"When is the appropriate time? The city is burning. When you have multiple clips of inflammatory speeches, what are you waiting for?" Dr Justice S Muralidhar asked the Delhi Police.
The year was 2020. The city of Delhi was aflame with riots. Prominent Bharatiya Janata Party (BJP) leaders had been accused of making inflammatory remarks, and the Delhi Police had informed the Delhi High Court that they would take a call on registering an FIR against the leaders at an "appropriate time."
The police were then asked to take a decision on the FIR within 24 hours and let the court know. Within eight hours, reportedly, Justice Muralidhar was transferred to the Punjab and Haryana High Court.
He retired as the Chief Justice of the Orissa High Court on 7 August, with many legal analysts noting that the fact that Justice Muralidhar could never make it to a Supreme Court bench reeks of a miffed Executive’s will. And the Collegium did not help.
"The Collegium system, despite all its flaws, drew support from various sections because it is seen as a bulwark against authoritarian moves to destroy judicial independence. But if the Collegium is singing the same song as the Executive, then what is its relevance?" Livelaw’s Managing editor, Manu Sebastian, wrote.
But Justice Muralidhar has no regrets. In his outgoing speech as the Orissa High Court Chief Justice, he reportedly said: "I consider myself most fortunate to have been sent to this wonderful state of Odisha as its Chief Justice."
Many Wins in Orissa HC
During his stint there, which began on 4 January 2021, Justice Muralidhar secured a number of wins for the High Court. These included the introduction of regional judicial academies, digitisation of records at a monumental scale, and the bringing of video-conferencing facilities to every district of the state.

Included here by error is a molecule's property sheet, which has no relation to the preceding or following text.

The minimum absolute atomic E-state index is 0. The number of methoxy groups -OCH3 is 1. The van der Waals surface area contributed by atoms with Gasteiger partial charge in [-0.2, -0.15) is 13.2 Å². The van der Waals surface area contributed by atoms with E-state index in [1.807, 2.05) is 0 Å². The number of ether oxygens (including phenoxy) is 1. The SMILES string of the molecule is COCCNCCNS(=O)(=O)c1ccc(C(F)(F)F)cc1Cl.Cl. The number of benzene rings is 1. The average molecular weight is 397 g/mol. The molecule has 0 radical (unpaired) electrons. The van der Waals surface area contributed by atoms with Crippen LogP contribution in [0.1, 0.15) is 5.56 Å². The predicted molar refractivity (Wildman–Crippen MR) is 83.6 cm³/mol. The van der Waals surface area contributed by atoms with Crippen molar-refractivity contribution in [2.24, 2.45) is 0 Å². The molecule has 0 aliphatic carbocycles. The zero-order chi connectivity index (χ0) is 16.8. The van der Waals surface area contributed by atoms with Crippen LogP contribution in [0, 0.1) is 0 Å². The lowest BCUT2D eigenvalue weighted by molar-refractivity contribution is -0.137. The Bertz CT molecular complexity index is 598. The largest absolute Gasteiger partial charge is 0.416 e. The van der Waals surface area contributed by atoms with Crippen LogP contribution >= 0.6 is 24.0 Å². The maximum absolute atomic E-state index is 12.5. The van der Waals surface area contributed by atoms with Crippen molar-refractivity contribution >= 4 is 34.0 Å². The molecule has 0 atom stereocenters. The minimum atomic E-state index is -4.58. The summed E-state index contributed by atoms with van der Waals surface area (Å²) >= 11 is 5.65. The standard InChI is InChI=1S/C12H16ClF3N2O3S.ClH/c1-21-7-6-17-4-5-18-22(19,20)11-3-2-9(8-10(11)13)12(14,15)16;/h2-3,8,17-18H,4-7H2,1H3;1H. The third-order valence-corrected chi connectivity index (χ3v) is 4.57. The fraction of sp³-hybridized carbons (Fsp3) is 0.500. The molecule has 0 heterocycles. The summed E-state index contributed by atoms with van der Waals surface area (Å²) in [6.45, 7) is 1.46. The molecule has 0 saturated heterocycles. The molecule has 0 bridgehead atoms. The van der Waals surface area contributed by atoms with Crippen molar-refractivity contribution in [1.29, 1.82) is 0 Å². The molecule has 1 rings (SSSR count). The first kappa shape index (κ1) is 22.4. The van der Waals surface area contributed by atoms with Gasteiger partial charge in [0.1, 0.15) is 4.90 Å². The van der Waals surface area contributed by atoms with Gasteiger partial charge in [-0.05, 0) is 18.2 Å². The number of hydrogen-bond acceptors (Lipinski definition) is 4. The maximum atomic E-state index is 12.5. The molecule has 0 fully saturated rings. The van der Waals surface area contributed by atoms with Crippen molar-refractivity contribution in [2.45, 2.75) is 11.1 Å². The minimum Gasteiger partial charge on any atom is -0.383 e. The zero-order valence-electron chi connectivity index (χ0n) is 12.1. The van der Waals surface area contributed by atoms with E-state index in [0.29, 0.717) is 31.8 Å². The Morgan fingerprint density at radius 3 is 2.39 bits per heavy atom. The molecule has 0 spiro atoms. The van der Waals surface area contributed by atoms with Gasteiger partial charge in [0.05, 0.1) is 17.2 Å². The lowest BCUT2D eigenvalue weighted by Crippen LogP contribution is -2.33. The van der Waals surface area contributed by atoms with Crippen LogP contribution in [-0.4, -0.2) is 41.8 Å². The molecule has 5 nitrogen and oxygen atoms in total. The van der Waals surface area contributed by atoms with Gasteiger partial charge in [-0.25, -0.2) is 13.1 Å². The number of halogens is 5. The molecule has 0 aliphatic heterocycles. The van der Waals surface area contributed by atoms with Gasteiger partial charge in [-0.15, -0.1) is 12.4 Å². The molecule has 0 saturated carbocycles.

Justice Muralidhar made technological transformations to such an extent that even Chief Justice of India DY Chandrachud – who too favours the use of new-age tech for seamless legal and judicial work – lauded his efforts.
Even on Justice Muralidhar’s last day, two new e-initiatives were launched in the Orissa High Court.
What’s more, Justice Muralidhar noted in his outgoing address that his Bench disposed of over 33,000 cases during his time in the Orissa High Court.
But his wins in Odisha are a mere fraction of the monumental impact he has made as a judge.
Effectiveness and Empathy: Beyond Orissa HC
"He (Justice Muralidhar) has earned his mention in the books of history as one of the most courageous judges India has had in recent times," Senior Advocate Sanjoy Ghose wrote in an article for Bar and Bench.
As plumes of smoke emanated from the burning wreckage of Delhi amid the 2020 riots, Justice Muralidhar refused to flinch and look away.
He was proactive not only in demanding accountability from political leaders and the police – an act that many say cost him his place in the Delhi High Court and subsequently a stint in the Supreme Court – but he also ensured that help came for those who needed it.